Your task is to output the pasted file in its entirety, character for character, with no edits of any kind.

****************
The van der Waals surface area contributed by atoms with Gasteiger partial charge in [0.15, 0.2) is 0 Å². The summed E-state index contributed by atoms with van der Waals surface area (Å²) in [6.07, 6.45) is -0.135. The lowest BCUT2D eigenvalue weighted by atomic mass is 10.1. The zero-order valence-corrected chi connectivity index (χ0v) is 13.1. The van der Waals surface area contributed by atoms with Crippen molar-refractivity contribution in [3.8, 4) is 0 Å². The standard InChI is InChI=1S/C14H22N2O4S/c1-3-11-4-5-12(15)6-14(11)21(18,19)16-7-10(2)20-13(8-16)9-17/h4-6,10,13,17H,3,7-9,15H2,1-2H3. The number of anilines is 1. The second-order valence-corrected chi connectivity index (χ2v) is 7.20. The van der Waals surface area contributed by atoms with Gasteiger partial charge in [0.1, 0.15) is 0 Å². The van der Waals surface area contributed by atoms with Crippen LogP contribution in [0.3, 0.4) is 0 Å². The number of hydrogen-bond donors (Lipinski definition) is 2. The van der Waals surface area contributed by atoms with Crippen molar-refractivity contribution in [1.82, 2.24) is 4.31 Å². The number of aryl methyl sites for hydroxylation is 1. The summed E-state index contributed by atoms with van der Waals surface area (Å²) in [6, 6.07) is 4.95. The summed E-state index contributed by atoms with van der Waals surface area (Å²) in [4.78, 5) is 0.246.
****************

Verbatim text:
The van der Waals surface area contributed by atoms with Gasteiger partial charge in [0.15, 0.2) is 0 Å². The summed E-state index contributed by atoms with van der Waals surface area (Å²) in [6.07, 6.45) is -0.135. The lowest BCUT2D eigenvalue weighted by atomic mass is 10.1. The zero-order valence-corrected chi connectivity index (χ0v) is 13.1. The van der Waals surface area contributed by atoms with Crippen molar-refractivity contribution in [3.8, 4) is 0 Å². The standard InChI is InChI=1S/C14H22N2O4S/c1-3-11-4-5-12(15)6-14(11)21(18,19)16-7-10(2)20-13(8-16)9-17/h4-6,10,13,17H,3,7-9,15H2,1-2H3. The number of anilines is 1. The second-order valence-corrected chi connectivity index (χ2v) is 7.20. The van der Waals surface area contributed by atoms with Gasteiger partial charge in [0.1, 0.15) is 0 Å². The van der Waals surface area contributed by atoms with Crippen LogP contribution in [0.3, 0.4) is 0 Å². The number of hydrogen-bond donors (Lipinski definition) is 2. The van der Waals surface area contributed by atoms with Crippen molar-refractivity contribution in [1.82, 2.24) is 4.31 Å². The number of aryl methyl sites for hydroxylation is 1. The summed E-state index contributed by atoms with van der Waals surface area (Å²) in [6, 6.07) is 4.95. The summed E-state index contributed by atoms with van der Waals surface area (Å²) in [4.78, 5) is 0.246.